To most of us, a cold bubble bath outside at 8 a.m. doesn’t exactly sound appealing. But add some yummy raw chicken treats and an encouraging caregiver, and Rainier the wolverine was ready and willing. But this wasn’t just a fun spa day. The bath was part of a months-long training to let the furry wolverine help his human team at Northwest Trek Wildlife Park care for his itchy skin.
“Hi, boy!” called keeper Wendi Mello, as she walked up to the undercover “bedrooms” where the wolverines spent each night.
Rainer instantly ran up to the mesh, face curious and eager for breakfast. Mello fed him a raw chicken meatball, then squatted down next to a filled tub of plain water, cold in the early winter morning.
“Pool!” she called, pointing.
Rainer hesitated. Mello dropped a tiny bit of chicken into the pool. Instantly, Rainier hopped in with front paws, his back ones still propped on the tub’s edge.
Mello laughed. “Come on!” she said encouragingly. “All four feet. Pool!”
With a splash the wolverine slipped completely in, water sliding easily off his thick black fur, and Mello gave him a chicken reward.
Inch by inch
“It’s a process,” explains Mello. “I started this training with him about three months ago, when we noticed him having some itchy skin. Dr. Allison Case, our veterinarian, prescribed an oatmeal bath to soothe it, and so I began working with Rainier in tiny little steps so he could take part in his own treatment.”
Those steps really were tiny. First Mello asked Rainer to get into a dry tub, with treat rewards when he had all four feet inside. When he was comfortable with that, she put in one inch of water. Then two. Then three, and four. Wolverines are smart animals, and while they’re not exactly adapted for swimming – their natural range is above the snow line, where pools of water are often frozen – they definitely don’t mind getting wet and cold. They’re also very playful animals, and love rolling around in snow and ice.
The next step, though, was visually challenging. The oatmeal bath mixture, which also has coconut oil for extra moisturizing, frothed up a lot when added to the tub – not a sight the wolverine was used to seeing, let alone bathing in. So, inch by inch,
Mello encouraged him to try it, rewarding each step of the way and constantly allowing him to run back and hop in the plain water for more rewards, just to remind him that baths were, in fact, fun.
On this cold morning, the pair continued the training.
Bubbles for healing
Closing off that part of the bedroom, Mello poured some oatmeal liquid into the second tub and filled it to a frothy brim with the hose. Then she exited and opened the inside door again.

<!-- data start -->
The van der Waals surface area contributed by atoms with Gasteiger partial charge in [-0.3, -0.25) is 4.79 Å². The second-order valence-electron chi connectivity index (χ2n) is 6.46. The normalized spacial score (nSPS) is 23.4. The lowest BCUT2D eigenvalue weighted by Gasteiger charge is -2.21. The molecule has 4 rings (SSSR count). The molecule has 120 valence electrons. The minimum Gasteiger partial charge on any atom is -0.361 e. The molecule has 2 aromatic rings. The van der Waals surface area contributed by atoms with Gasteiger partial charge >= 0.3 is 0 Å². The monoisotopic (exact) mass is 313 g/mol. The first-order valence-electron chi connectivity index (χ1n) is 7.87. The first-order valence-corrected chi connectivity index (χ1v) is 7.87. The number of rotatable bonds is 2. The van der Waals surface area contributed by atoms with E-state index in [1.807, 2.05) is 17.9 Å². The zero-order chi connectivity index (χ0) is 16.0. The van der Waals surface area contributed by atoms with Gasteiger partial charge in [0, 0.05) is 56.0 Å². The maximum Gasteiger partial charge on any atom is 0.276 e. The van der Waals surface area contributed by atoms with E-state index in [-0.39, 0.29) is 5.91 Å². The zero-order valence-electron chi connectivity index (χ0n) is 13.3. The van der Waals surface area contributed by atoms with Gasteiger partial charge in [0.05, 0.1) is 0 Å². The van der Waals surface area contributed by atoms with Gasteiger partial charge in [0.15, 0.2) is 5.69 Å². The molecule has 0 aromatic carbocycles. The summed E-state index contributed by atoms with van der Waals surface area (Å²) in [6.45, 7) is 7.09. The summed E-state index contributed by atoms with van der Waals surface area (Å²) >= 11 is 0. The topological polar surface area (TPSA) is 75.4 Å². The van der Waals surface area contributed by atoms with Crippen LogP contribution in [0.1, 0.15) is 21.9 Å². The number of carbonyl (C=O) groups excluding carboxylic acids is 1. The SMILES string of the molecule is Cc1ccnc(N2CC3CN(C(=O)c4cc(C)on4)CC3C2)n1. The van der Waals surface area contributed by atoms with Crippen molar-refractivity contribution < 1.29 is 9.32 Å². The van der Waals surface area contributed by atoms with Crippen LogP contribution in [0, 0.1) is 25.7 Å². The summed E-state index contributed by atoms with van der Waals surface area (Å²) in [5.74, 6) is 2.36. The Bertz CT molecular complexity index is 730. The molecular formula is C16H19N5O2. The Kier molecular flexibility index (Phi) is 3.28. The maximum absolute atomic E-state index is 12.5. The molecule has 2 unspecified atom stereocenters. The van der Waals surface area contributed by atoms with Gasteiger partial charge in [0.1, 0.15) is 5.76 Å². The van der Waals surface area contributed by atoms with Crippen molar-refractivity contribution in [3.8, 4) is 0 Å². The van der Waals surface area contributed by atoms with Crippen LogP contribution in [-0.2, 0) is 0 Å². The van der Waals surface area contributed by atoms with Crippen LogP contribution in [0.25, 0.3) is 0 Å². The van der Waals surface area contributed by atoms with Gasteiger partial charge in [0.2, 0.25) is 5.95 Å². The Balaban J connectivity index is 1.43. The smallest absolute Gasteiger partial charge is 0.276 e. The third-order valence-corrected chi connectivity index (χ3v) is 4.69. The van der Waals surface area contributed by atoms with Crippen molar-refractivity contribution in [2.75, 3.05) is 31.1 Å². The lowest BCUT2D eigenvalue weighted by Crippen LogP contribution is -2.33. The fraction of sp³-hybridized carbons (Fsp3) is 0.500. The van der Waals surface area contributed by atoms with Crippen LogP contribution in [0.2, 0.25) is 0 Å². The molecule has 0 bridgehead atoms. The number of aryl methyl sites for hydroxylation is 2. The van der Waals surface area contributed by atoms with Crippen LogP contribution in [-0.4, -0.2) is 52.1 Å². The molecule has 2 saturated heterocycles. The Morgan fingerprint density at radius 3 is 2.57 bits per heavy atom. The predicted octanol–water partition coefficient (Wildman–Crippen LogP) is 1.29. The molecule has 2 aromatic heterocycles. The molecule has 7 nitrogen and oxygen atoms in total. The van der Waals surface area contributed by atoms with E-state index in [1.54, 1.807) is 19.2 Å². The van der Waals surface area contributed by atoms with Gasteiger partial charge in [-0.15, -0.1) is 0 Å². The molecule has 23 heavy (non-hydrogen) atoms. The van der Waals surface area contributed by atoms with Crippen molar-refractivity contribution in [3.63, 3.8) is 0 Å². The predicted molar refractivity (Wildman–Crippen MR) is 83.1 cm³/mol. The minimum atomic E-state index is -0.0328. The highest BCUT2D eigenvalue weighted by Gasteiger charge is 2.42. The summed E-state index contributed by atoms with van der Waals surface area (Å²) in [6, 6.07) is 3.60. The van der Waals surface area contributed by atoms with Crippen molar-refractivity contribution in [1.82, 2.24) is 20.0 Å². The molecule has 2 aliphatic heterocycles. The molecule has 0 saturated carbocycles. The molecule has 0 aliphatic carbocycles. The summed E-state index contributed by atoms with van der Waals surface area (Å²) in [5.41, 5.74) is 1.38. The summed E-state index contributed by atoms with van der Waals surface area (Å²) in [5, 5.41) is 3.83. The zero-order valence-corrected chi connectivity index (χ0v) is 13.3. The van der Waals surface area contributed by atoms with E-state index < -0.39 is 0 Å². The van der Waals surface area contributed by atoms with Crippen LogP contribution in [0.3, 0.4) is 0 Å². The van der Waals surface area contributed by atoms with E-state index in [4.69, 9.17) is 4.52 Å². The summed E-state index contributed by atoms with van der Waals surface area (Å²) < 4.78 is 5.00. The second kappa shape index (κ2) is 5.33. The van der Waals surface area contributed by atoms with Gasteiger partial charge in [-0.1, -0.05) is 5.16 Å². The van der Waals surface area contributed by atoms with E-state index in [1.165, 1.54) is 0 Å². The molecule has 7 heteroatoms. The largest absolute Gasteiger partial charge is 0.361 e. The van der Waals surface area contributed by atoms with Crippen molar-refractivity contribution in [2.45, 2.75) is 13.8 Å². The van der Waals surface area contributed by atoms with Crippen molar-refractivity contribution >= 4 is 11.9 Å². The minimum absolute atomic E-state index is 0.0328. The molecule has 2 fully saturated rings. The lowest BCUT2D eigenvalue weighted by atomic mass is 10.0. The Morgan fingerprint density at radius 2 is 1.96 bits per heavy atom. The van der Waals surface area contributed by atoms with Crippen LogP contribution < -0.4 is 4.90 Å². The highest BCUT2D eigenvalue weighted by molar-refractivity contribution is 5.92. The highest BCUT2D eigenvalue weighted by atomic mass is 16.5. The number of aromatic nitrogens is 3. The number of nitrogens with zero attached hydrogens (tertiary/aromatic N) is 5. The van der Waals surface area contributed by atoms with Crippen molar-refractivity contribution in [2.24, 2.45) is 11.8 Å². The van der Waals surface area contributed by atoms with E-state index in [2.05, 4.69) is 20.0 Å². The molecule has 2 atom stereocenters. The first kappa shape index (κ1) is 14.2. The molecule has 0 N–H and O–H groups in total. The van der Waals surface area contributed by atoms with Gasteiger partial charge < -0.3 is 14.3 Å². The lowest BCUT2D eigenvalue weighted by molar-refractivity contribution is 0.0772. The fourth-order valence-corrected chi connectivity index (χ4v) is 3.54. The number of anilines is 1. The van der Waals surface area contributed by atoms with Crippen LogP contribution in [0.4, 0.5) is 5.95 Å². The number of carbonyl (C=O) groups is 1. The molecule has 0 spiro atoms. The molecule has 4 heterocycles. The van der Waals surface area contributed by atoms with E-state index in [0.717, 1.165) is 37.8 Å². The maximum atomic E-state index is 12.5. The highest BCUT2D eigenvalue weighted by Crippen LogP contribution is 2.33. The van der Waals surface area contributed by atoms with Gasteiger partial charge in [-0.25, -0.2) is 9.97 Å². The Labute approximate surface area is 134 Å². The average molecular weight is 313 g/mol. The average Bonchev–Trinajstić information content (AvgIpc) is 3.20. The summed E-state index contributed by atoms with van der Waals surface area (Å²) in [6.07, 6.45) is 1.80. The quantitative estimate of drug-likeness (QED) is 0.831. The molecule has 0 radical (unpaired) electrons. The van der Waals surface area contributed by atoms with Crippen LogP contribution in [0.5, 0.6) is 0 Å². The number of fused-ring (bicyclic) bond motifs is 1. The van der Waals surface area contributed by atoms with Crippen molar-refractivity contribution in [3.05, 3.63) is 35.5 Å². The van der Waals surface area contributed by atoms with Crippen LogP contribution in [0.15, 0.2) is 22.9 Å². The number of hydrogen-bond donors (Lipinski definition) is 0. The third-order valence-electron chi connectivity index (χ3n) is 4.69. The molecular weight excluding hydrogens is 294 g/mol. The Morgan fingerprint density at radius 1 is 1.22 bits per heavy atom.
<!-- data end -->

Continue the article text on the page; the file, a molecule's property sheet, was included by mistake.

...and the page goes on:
“What do you think, hey?” she asked Rainier enthusiastically. “Shall we try it?”
Squatting by the oatmeal tub, she called “Pool!” and pointed.
Rainier ran up – then stopped. Sniffed. Nosed around the bubbles. Mello threw in a chicken morsel, and instantly the wolverine plopped two paws into the bubble bath to find it.
“Good!” said Mello, and gave another treat. “It’s a juggling act: You really want to reward the full behavior, but you also want to encourage steps in the right direction. It’s all about timing and balance.”
It’s a technique many pet-owners will know, and one that zookeepers practice constantly as they work with animals on behaviors that help physical or mental well-being, offer enrichment or make possible their own health-care, such as voluntary blood sampling.
In fact, Northwest Trek’s black bears also had oatmeal baths this summer, after keepers noticed them itching as well (a common occurrence when thick fur meets summer seeds and grasses). Unlike Rainier, they did need a 70-plus-degree day, but when it came Benton and Fern were ready to jump in, even fighting a little bit for who got in first, said keeper Haley Withers.
A snowy-white Rainier
Now, after a few two-paw tries at the bubble bath, Mello walked Rainier back to tub number one for some easy chicken rewards. Then it was back to tub two for another go at the bubbles. This time, Rainer got three, then all four paws into the frothy white water, with an extra bubble “moustache” on his snout.
“Good!” cried Mello, handing out chicken. “That’s awesome, boy.”
A few minutes later Rainier was done. Coated in healing, snowy-white oatmeal bubbles, he wandered back into his bedroom and began rolling goofily round on some straw.
“I love this, because he’s treating himself,” she said. “He’s the driver of his own care. We can all relate to how empowering that is with our own healthcare, to be part of the solution. Plus, this training really builds great relationships between animals and keepers.”
And as Rainier ran out to explore the outside habitat for the day, Mello emptied the tub, ready for next time.